We run each model for each regularization strength for 50 different random seeds on each data set. We fix our experimental setup in advance and we run all the methods described in Section 2.3 and evaluate them on every metric of Section 2.2 on each data set. The full details on the experimental setup are provided in the Appendix and we plan to release code to train the considered models, the trained models and the evaluation pipeline for the sake of reproducibility and to establish a strong and fair baseline.
Limitations of our study.
While we aim to provide a useful and fair experimental study, there are clear limitations to the conclusions that can be drawn from it due to design choices that we have taken. In all these choices, we have aimed to capture what is considered the state-of-the-art inductive bias in the community.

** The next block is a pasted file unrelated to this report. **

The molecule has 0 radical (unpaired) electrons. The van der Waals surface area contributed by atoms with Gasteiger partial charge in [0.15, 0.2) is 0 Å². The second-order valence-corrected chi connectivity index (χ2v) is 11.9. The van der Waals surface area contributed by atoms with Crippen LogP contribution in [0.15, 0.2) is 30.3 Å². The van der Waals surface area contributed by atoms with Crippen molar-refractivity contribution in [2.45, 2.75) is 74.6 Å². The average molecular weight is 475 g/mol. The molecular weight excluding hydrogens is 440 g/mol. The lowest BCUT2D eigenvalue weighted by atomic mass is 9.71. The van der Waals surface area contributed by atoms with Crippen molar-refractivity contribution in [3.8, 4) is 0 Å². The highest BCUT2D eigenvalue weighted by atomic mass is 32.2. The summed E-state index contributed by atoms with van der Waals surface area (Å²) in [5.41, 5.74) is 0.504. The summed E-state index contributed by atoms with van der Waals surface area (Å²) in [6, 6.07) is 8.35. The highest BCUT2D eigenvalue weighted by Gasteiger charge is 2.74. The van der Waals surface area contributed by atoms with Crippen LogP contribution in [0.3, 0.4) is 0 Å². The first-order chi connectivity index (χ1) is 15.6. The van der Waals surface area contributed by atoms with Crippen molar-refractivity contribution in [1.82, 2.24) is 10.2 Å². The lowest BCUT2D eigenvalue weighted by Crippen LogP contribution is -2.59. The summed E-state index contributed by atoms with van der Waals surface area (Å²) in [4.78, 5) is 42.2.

On the data set side, we only consider images with a heavy focus on synthetic images. We do not explore other modalities and we only consider the toy scenario in which we have access to a data generative process with uniformly distributed factors of variations. Furthermore, all our data sets have a small number of independent discrete factors of variations without any confounding variables.
For the methods, we only consider the inductive bias of convolutional architectures. We do not test fully connected architectures or additional techniques such as skip connections. Furthermore, we do not explore different activation functions, reconstruction losses or different number of layers. We also do not vary any other hyperparameters other than the regularization weight. In particular, we do not evaluate the role of different latent space sizes, optimizers and batch sizes. We do not test the sample efficiency of the metrics but simply set the size of the train and test set to large values.